What to do with all that poop? Kamloops approves working group to figure it out

As biosolids build up at the Kamloops sewage plant, the need for a long-term solution is growing. So, the city will turn to its newly-approved stakeholder group for ideas on how to manage it.

City of Kamloops wants long-term solutions to biosolids backup

Kamloops is looking for a long-term solution to the overflow of biosolids it produces. (Samantha Garvey/CBC)

The City of Kamloops is dealing with a serious poop problem that city staff have so far not been able to solve. 

Each year, the city produces 12,500 tonnes of biosolids, and as that organic matter builds up at the sewage plant, the need for a long-term solution is growing.

This week, Kamloops city council approved staff's suggestion for a stakeholders group — comprised of key players in the community — to come up with a variety of ways Kamloops can deal with its waste.

"It's a struggle for everybody," said Jen Fretz, the city's director of civic operations.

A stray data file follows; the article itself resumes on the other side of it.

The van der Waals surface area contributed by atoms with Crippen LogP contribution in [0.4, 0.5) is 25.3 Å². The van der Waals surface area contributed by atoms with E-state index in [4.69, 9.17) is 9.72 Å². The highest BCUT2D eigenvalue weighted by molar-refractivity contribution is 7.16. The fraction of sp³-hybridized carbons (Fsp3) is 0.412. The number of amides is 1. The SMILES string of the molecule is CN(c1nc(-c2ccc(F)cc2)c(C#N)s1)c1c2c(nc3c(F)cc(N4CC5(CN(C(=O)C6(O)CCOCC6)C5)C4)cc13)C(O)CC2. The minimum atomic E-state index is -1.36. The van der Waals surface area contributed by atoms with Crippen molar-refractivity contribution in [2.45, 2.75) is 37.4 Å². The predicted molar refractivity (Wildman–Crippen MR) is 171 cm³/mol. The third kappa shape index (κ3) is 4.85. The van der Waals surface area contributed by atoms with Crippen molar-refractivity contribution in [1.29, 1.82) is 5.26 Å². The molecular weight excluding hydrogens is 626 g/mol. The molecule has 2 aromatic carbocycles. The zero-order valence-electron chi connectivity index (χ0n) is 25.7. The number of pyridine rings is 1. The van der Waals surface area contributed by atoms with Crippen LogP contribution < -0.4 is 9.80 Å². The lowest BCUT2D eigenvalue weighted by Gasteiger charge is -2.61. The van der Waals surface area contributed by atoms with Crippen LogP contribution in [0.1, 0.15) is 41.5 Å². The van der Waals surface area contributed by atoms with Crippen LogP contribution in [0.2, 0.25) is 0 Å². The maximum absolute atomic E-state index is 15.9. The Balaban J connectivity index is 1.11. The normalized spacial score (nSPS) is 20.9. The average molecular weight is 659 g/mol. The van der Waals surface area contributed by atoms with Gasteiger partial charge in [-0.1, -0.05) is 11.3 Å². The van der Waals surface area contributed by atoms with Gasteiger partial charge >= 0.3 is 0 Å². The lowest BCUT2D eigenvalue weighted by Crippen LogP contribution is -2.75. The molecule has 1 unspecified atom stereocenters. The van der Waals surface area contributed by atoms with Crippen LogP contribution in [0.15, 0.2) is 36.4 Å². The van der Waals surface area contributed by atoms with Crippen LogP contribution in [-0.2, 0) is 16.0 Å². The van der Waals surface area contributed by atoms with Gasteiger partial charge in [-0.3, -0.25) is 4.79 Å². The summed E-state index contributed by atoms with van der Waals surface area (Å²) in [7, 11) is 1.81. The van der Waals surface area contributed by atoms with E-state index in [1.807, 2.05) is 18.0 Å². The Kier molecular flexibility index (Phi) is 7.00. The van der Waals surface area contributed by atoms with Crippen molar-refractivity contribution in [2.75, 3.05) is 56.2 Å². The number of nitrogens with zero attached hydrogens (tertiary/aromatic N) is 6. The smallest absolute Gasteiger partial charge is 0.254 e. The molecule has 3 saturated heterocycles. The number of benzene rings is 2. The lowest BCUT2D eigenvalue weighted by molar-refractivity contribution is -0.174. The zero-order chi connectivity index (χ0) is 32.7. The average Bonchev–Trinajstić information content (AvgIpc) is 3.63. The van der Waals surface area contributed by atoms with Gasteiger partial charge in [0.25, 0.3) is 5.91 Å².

"The harsh reality is we're not going to stop producing [biosolids]. This is not just a Kamloops issue, this is worldwide issue."

The city's sewage treatment centre opened in March 2015, and it filled up fast. A consulting firm now manages Kamloops' biosolids, but it's a short-term solution, Fretz told CBC's Shelley Joyce.

A stakeholders group was suggested in 2016, when concerns mounted over where to put the overflow of waste.

"The idea of the group is to provide direction to [city] staff with respect to what those long-term solutions are, and then council would ultimately make the decision on what that looks like," Fretz said.

Invitations are being sent to groups throughout the region, including Interior Health, the local First Nation, the provincial government and the Thompson Nicola Regional District.

Fretz said the goal is to look at the issue from a scientific perspective and come up a variety of ways the city can tackle the issue.

With files from Daybreak Kamloops